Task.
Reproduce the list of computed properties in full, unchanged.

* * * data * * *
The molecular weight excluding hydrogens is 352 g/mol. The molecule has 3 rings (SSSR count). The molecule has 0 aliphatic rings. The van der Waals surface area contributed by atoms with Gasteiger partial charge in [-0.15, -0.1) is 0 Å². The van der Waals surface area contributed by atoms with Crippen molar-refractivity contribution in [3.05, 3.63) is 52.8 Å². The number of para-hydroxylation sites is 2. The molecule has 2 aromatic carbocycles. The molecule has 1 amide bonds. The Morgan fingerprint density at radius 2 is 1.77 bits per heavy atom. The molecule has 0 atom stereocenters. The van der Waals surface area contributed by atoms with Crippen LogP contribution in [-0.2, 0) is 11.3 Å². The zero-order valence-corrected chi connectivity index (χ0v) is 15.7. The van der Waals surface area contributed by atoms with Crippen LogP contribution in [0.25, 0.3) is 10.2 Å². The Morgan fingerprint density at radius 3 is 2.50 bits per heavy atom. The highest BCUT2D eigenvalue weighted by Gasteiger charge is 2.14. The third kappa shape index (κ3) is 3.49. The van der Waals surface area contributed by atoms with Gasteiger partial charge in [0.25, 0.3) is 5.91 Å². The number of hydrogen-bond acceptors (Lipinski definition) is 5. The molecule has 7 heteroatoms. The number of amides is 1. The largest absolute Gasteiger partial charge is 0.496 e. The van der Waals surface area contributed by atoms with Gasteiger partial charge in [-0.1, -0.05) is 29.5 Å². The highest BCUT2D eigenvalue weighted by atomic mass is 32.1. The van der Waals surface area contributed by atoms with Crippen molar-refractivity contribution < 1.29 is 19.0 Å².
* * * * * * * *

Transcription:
The molecular weight excluding hydrogens is 352 g/mol. The molecule has 3 rings (SSSR count). The molecule has 0 aliphatic rings. The van der Waals surface area contributed by atoms with Gasteiger partial charge in [-0.15, -0.1) is 0 Å². The van der Waals surface area contributed by atoms with Crippen molar-refractivity contribution in [3.05, 3.63) is 52.8 Å². The number of para-hydroxylation sites is 2. The molecule has 2 aromatic carbocycles. The molecule has 1 amide bonds. The Morgan fingerprint density at radius 2 is 1.77 bits per heavy atom. The molecule has 0 atom stereocenters. The van der Waals surface area contributed by atoms with Crippen LogP contribution in [-0.2, 0) is 11.3 Å². The zero-order valence-corrected chi connectivity index (χ0v) is 15.7. The van der Waals surface area contributed by atoms with Crippen LogP contribution in [0.25, 0.3) is 10.2 Å². The Morgan fingerprint density at radius 3 is 2.50 bits per heavy atom. The highest BCUT2D eigenvalue weighted by Gasteiger charge is 2.14. The third kappa shape index (κ3) is 3.49. The van der Waals surface area contributed by atoms with Gasteiger partial charge in [0.25, 0.3) is 5.91 Å². The number of hydrogen-bond acceptors (Lipinski definition) is 5. The molecule has 7 heteroatoms. The number of amides is 1. The largest absolute Gasteiger partial charge is 0.496 e. The van der Waals surface area contributed by atoms with Gasteiger partial charge in [-0.1, -0.05) is 29.5 Å². The highest BCUT2D eigenvalue weighted by atomic mass is 32.1. The van der Waals surface area contributed by atoms with Crippen molar-refractivity contribution < 1.29 is 19.0 Å².